...We have at best an unreliable map of the land that enchanted Leeuwenhoek. We should rejoice and explore.
from The unseen world: reflections on Leeuwenhoek (1677) by Nick Lane

Image is a tree of life by Bill Martin, 1998

20 March 2015

From what causes do I derive my existence?

Where am I, or what? From what causes do I derive my existence, and to what condition shall I return? Whose favour shall I court, and whose anger must I dread? What beings surround me? and on whom have I any influence, or who have any influence on me? I am confounded with all these questions, and begin to fancy myself in the most deplorable condition imaginable, invironed with the deepest darkness, and utterly deprived of the use of every member and faculty. 
Most fortunately it happens, that since reason is incapable of dispelling these clouds, nature herself suffices to that purpose, and cures me of this philosophical melancholy and delirium, either by relaxing this bent of mind, or by some avocation, and lively impression of my senses, which obliterate all these chimeras. I dine, I play a game of backgammon, I converse, and am merry with my friends; and when after three or four hours’ amusement, I would return to these speculations, they appear so cold, and strained, and ridiculous, that I cannot find in my heart to enter into them any farther.
from A Treatise on Human Nature by David Hume (1738)

One does not discover the absurd without being tempted to write a manual of happiness. 
from The Myth of Sisyphus by Albert Camus (1942)


Image: William Allen et al

19 March 2015

Unafraid of the empty wastes

Let us create vessels and sails adjusted to the heavenly ether, and there will be plenty of people unafraid of the empty wastes. In the meantime, we shall prepare, for the brave sky-travellers, maps of the celestial bodies.
from a letter by Johannes Kepler to Galileo Galileo written in 1610, cited here

Image from Francis Godwin (1638)

17 March 2015

The landscape-color of heart-mind

To feel [in classical Chinese] is constructed of the character for “heart-mind” and the one for “the blue-green color of landscape”, a remarkable concept of color that includes both the green of plants and trees and nearby mountains, and the blue of distant mountains and sky. Hence, the “heart-mind in the presence of landscape-color” or “the landscape-color of heart-mind.”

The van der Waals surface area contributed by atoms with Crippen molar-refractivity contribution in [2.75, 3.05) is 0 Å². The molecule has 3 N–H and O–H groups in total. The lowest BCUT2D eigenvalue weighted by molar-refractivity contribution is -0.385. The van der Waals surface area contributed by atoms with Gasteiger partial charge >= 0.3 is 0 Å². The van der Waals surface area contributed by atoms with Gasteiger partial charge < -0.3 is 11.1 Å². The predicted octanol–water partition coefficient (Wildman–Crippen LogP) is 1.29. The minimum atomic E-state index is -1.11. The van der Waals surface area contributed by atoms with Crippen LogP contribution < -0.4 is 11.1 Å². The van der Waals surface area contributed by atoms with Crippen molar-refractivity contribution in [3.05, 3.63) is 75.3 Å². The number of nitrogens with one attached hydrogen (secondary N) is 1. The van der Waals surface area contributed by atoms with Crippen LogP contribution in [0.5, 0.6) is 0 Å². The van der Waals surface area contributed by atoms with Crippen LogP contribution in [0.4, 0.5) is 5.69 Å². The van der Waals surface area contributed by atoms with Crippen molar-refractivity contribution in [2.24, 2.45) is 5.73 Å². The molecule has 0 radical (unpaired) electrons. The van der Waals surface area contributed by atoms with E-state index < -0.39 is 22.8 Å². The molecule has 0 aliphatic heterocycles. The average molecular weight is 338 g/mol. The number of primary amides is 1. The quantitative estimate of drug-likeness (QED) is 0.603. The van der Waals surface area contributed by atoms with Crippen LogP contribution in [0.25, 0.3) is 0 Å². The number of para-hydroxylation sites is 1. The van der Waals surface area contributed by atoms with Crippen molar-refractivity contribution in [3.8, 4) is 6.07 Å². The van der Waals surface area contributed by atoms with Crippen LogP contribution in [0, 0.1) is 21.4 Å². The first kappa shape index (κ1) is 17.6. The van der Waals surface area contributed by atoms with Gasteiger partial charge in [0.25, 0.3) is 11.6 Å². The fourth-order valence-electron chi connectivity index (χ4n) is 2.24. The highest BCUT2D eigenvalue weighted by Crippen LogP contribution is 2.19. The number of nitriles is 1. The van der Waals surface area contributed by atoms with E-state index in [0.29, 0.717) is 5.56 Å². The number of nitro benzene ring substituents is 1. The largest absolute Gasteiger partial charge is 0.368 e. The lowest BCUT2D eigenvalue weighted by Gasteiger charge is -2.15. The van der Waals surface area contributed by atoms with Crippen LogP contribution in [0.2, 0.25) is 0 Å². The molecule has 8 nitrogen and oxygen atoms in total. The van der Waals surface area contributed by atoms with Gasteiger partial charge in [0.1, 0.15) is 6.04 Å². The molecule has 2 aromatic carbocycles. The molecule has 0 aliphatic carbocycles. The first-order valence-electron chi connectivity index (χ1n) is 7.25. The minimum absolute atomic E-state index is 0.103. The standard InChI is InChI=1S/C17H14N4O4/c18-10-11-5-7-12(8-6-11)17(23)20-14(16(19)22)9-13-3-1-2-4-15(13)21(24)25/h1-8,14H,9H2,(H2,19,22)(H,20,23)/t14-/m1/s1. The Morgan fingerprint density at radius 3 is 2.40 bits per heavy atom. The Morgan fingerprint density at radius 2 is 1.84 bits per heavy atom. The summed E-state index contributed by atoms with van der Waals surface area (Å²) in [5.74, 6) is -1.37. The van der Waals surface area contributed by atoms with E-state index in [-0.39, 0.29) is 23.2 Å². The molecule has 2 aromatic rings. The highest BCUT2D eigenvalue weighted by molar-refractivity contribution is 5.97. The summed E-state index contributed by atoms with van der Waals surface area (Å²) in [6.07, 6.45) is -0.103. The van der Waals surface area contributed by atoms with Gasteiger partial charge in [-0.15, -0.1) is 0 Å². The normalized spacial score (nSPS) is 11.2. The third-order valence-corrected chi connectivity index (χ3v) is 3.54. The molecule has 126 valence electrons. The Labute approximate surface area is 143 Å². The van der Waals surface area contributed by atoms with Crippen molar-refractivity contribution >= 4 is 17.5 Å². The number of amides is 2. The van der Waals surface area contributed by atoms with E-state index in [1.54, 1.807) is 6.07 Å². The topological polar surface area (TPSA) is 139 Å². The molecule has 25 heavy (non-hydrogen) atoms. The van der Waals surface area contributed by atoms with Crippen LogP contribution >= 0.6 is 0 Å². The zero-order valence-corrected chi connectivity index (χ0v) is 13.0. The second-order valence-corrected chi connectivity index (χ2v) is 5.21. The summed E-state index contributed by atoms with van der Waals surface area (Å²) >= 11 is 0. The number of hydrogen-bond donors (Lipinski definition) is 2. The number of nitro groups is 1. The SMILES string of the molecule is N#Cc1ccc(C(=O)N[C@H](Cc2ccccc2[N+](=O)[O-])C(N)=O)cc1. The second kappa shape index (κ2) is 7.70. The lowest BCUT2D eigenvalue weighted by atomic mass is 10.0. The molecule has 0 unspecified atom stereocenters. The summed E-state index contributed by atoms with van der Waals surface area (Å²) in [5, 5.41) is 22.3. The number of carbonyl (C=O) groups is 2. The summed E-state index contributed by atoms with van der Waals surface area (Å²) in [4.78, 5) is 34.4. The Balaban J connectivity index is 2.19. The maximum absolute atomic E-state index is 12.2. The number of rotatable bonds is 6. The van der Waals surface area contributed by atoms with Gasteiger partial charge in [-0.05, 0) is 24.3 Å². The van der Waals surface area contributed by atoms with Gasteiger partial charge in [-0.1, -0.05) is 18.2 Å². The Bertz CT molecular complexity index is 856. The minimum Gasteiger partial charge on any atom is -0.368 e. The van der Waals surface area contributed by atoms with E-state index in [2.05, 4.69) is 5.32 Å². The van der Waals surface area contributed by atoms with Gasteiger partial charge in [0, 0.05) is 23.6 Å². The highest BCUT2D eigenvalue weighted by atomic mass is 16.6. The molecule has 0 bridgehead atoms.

from Hunger Mountain by David Hinton

Image: Dwelling in the Fuchun Mountains Wikimedia

16 March 2015

Not unimaginably small

Typical human cells are about 10┬Ám in length. This is roughly 1,000 times smaller than the last joint in your finger.  A 1,000-fold difference in size is not difficult to visualise: a grain of rice is about 1,000 times smaller in length than the room you are sitting in. Imagine your room filled with grains of rice. That will give you an idea of the billion or so cells that make up your finger tip. 
Another 1,000 times reduction takes us to the world of molecules...An average protein, taken from any cell, contains about 5,000 atoms and is about one-thousandth the length of a typical cell, or about one-millionth the width of your fingertip. Again, to get of the idea of these sizes, think of a room filled with rice grains. This will give an idea of the size of the proteins that are packed into each of your cells.
— from The Machinery of Life by David Goodsell (2009)

Image: macrophage and bacterium by David S. Goodsell, the Scripps Research Institute

14 March 2015

Icebergs

Photograph fail to convey the grandeur of icebergs. They also fail to convey how mutable they are. An iceberg that looks like a mesa in the distance as you approach transforms into something architectural, with melt-carved towers and wind-sculpted outcroppings suggestive of angels — as European explorers noted — or birds. Explorers, in their journals, grasping for comparisons with which to familiarise the strange, likens icebergs to cathedrals as well as angels. But icebergs lack the symmetries and patterns of a church. They exhibit form, but organic form, form sculpted by the subtle force of the coincident, form very on the chaotic. Every change in angle is a revelation. The light drapes differently. The shapes shift. The colours turn from white to turquoise to blue. In some there were grottos or canyons or isthmuses terminating in a peak that seemed about to great off. From the big one, cataracts of meltwater rushed into the sea. It occurred to me, admiring those waterfalls, that the before my eyes past was dissolving into the present.